Price disclosure not the answer: Australia still pays far too much for medicines
The wholesale price of seven medicines fell by about a third today, but Australia has a long way to go before consumers pay fair prices for pharmaceuticals, according to a new Grattan Institute report.
Poor pricing progress: price disclosure isn’t the answer to high drug prices shows that even after today’s reductions, Australian prices for these seven drugs are on average 14 times higher than prices for the same drugs in the United Kingdom.
Australia’s “price disclosure” policy was introduced in 2007 in a bid to cut costs. But drugs that have just been through this process have wholesale prices that are on average over 16 times the lowest price in New Zealand, the UK and the Canadian province of Ontario.
“Price disclosure has not gone far enough or fast enough, and it’s time for a new approach,” says Grattan Institute Health Director Stephen Duckett.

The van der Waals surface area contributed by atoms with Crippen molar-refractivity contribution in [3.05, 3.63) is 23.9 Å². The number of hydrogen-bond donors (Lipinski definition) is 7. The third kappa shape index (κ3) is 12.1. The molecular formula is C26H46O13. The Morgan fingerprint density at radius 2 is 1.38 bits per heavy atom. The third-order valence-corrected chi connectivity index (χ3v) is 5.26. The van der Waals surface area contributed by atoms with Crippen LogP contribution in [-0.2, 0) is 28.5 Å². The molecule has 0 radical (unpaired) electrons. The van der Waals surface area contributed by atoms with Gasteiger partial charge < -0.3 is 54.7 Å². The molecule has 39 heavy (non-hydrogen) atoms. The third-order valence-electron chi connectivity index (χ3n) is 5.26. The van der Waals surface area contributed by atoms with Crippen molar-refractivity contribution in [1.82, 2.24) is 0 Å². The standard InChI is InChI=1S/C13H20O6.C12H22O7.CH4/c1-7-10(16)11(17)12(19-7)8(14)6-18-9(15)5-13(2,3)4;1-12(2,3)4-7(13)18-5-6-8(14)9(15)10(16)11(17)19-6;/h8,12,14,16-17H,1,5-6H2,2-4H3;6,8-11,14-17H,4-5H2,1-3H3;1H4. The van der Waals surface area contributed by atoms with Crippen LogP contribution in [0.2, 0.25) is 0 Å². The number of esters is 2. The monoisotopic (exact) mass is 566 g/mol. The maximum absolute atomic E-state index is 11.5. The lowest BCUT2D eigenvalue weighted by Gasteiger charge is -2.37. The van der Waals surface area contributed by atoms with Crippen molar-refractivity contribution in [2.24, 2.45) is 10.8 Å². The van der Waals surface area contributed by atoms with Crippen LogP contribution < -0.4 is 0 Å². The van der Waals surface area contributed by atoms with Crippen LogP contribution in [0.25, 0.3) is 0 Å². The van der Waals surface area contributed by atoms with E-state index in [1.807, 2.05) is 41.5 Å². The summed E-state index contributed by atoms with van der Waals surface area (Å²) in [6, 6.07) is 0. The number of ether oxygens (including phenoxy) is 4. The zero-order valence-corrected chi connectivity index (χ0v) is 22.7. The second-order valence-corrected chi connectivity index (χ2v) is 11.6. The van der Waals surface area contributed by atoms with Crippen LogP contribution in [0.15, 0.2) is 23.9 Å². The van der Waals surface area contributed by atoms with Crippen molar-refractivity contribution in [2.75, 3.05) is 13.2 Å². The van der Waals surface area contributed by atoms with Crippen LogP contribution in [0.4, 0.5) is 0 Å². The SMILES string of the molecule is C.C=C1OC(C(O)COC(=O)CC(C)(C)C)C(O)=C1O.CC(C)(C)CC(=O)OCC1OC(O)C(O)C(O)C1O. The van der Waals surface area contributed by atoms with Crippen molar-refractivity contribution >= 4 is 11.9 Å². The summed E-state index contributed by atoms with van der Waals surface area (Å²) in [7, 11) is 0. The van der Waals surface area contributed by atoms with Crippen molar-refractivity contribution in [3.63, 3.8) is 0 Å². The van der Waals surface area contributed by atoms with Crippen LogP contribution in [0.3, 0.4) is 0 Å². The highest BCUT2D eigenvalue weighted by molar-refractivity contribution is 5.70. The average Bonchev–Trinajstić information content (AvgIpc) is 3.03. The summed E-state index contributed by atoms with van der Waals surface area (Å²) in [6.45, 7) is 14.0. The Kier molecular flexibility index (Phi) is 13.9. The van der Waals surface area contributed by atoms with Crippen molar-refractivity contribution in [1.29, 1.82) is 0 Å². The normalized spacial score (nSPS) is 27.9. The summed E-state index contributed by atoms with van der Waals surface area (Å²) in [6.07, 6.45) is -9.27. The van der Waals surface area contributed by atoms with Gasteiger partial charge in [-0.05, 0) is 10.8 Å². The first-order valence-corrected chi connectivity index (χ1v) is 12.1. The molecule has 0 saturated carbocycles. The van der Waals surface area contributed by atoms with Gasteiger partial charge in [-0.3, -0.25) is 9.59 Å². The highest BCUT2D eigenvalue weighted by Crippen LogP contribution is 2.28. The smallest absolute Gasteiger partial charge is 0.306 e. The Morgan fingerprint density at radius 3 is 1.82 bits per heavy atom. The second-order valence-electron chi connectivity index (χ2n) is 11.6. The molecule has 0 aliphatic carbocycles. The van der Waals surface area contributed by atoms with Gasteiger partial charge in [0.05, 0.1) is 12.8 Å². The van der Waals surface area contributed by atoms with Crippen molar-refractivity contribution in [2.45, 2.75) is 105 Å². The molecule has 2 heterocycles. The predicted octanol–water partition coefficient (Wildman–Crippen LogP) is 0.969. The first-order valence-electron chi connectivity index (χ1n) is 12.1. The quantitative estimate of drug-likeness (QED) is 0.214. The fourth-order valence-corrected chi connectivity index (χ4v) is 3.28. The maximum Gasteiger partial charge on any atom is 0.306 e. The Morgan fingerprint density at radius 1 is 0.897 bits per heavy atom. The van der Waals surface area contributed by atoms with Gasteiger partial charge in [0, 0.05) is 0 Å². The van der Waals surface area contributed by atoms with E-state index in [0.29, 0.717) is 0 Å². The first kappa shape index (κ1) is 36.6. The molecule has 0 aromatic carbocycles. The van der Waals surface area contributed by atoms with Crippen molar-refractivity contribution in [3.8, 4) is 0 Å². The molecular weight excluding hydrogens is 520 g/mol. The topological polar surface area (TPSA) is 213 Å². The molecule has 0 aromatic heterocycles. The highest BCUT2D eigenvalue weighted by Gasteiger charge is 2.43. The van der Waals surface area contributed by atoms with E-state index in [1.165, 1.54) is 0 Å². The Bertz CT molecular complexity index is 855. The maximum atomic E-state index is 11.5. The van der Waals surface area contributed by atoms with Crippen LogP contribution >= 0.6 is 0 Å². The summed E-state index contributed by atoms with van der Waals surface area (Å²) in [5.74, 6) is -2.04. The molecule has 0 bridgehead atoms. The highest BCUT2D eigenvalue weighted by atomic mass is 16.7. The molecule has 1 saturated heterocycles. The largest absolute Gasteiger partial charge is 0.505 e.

Under price disclosure, pharmacies are forced to reveal discounts on drug prices that manufacturers provide them, and the Government reduces the amount paid to pharmacies for each drug accordingly.
But another 2013 Grattan report, Australia’s bad drug deal, shows that if the Government benchmarked the prices of generic drugs against prices paid overseas it could save more than $1 billion a year in payments to manufacturers.
“We’re simply buying drugs the wrong way: we need to be much tougher on prices and much fairer for consumers,” Dr Duckett says.
High costs also hit patient health: nearly one in 10 Australians doesn’t take medicines a doctor prescribes because of cost.
For six of the seven drugs with price cuts today, benchmarking would save patients almost $20 more for each box of pills, on average.
“Take Atorvastatin, a high cholesterol drug that is sold as ‘Lipitor’. For someone without a concession, the price of a box of 40mg pills just fell by around seven dollars,” Dr Duckett said.
“But if we had the UK’s wholesale prices, patients would save much more, up to $19 extra.”
“Any business would look around to check the market price, and the Government should do the same. There is simply no reason why Australians shouldn’t get a better deal on medicines.”
For further enquiries: Dr Stephen Duckett
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